Tennessee is coming off the first two weeks of a brutal four-week stretch and an unbelievable victory over rival Georgia last week. Texas A&M’s schedule hasn’t been as difficult. UCLA, whom they played in the season opener, isn’t as good as expected, leaving Arkansas as the Aggies’ sole real challenge. Both teams finally have the talent and the depth to challenge for the SEC Championship, and yet both are limping into this game with key injuries.

All that being said, this cross-division matchup will have a serious impact on the rest of the conference. A&M still has Alabama, Ole Miss, and LSU to meet this season. Tennessee, on the other hand, has the Crimson Tide next week in Neyland Stadium and a relatively comfortable schedule the rest of the year. Add to that the possibility that LSU and Florida’s game cannot be rescheduled, and that makes it even more important than it might have been.

Both offenses are potent and if running on all cylinders can be extremely hard to stop, with veteran QBs in UT’s Joshua Dobbs and A&M’s Trevor Knight. Both defenses have big-time stars, with the Vols’ Heisman candidate DE Derek Barnett and the Aggies’ potential overall #1 draft pick Derek Barnett. Both have outstanding special teams units, with UT’s All-American Evan Berry and A&M’s preseason first team SEC Christian Kirk in the return game.

So what does this come down to? First, coaching. Both Butch Jones and Kevin Sumlin entered the season looking at put-up-or-shut-up judgements on their jobs. Jones has broken three streaks in seven days: to Florida, at Georgia, and against ranked teams in away games. Sumlin hasn’t had the chance to do that so far, and this is his first major test.

But then, intangibles come into play. The Vols’ charmed season has them believing in themselves, and that’s huge. But Texas A&M has entered the past two Octobers ranked 5-0, and lost game six by double digits. College GameDay has been at six A&M games, five in College Station, and the Aggies are 0-6 in those games. And let’s be for real here: The resilient Volunteers are relishing being the underdogs. We’ll lean toward a battle-tested supremely confident team in a contest that could be the craziest shootout of the season so far, but it’s a tossup.

Tennessee 48 Texas A&M 45

#1 Alabama versus #16 Arkansas

alabama_at_arkansas_2014_001While this isn’t the glamor matchup of the other big SEC game, it might be more important. The Tide is on the first of a four-game horrorfest of a stretch, with Arkansas, Tennessee, Texas A&M, and LSU in a row. The scrappy Razorbacks have lost only to Texas A&M in one of the best games of the season so far. But they also beat TCU in a double-overtime slugfest, where their size and power eventually overcame the Horned Frogs’ air power.

Both teams have big, powerful lines. The real key to this game lies in the quarterback position. Hogs’ QB Austin Allen has an unbelievable QB rating of 167.69 and only two interceptions on the year. The Crimson Tide’s QB Jalen Hurts has been more effective on the ground than through the air, being the second leading rusher for the team on the season but throwing for fewer than 200 yards per game on average. Allen will challenge the slightly thinner Bama defense through the air as a legitimate downfield threat, while Hurts has the ability to wound a Razorback defense that has already proven vulnerable against a mobile quarterback. Keep in mind, too, that this game is annually a strange one and the last time the Tide came calling in Little Rock, they barely scraped by with a 14-13 win.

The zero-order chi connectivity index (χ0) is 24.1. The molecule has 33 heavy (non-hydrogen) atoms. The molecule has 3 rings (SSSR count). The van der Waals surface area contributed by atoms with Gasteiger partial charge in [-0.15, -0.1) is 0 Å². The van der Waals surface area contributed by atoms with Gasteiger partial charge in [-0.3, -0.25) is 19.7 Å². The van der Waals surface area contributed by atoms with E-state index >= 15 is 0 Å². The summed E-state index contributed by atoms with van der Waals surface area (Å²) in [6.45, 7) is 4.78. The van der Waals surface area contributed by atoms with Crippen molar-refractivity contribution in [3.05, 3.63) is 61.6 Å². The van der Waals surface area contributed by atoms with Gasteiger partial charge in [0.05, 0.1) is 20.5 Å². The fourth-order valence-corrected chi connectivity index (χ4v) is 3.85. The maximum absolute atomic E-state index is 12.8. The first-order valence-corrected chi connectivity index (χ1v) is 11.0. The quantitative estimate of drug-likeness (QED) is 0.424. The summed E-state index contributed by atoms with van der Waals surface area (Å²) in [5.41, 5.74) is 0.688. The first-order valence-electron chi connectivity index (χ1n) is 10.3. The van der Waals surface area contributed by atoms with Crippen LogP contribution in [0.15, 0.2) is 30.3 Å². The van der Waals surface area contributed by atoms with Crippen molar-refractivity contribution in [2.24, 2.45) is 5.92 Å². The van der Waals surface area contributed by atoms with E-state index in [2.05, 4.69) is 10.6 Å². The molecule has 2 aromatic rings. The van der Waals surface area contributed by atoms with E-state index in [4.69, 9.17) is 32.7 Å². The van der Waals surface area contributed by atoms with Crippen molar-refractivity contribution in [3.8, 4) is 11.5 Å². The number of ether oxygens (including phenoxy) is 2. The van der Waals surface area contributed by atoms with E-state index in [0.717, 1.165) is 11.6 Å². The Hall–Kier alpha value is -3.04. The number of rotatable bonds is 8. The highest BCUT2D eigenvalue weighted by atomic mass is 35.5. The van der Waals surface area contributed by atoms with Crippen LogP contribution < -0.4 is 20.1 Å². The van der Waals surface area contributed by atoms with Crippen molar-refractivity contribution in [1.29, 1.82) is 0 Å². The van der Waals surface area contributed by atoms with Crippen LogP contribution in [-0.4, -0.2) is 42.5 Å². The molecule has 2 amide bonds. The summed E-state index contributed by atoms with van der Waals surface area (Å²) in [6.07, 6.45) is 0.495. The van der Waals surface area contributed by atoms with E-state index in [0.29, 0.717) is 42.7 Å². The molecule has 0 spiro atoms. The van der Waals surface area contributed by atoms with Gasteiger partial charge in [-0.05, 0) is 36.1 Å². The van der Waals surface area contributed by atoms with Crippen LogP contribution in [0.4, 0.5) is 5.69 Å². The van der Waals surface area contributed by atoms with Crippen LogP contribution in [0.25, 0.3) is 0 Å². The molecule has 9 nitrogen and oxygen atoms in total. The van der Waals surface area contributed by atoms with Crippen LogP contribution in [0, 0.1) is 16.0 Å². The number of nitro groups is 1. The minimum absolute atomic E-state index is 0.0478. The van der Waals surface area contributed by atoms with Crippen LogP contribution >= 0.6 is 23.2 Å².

This is a dangerous game – a trap game for Bama, who might be looking ahead to that showdown with bitter rival Tennessee on the third Saturday in October. But this is the second Saturday, and the Razorbacks are not a good team to overlook. This one will be much closer than the oddsmakers have it.

Alabama 24 Arkansas 21

We’re really hoping to get our predictions percentage back above 70 percent this weekend. But if we don’t, blame Hurricane Matthew. We had every intention of picking LSU to devour a passel of Gator fritters in the Swamp on Saturday. Now it doesn’t matter if that game is rescheduled or not – the two teams that would have met are not the same teams that might yet meet. In the end, though, wouldn’t it be amazing if universities on the southern and eastern coasts had contingency plans in place in case of hurricanes?

But that would be too much common sense and not enough focus on the profits, and profit is the bottom line for these Power Five schools. Sadly, that is fact.

About Celina Summers

Celina Summers is a speculative fiction author who mashes all kinds of genres into one giant fantasy amalgamation. Her first fantasy series, The Asphodel Cycle, was honored with multiple awards--including top ten finishes for all four books in the P&E Readers' Poll, multiple review site awards, as well as a prestigious Golden Rose nomination. Celina also writes contemporary literary fantasy under the pseudonym CA Chevault. Celina has worked as an editor for over a decade, including managing editor at two publishing houses. Celina blogs about publishing, sports, and politics regularly. A well-known caller on the Paul Finebaum Show and passionate football fan, when Celina takes times off it's usually on Saturdays in the fall. You can read her personal blog at and her website is at

Check Also

NCAA Fact or Fanatic: Why Doesn’t The NCAA Do Something About Baylor?

The terrible truth is that the NCAA feels no reason to punish or censure Baylor University, its administration, athletic department, and football program for also placing athletes' criminal behavior and coaches’ obstruction of justice above the law.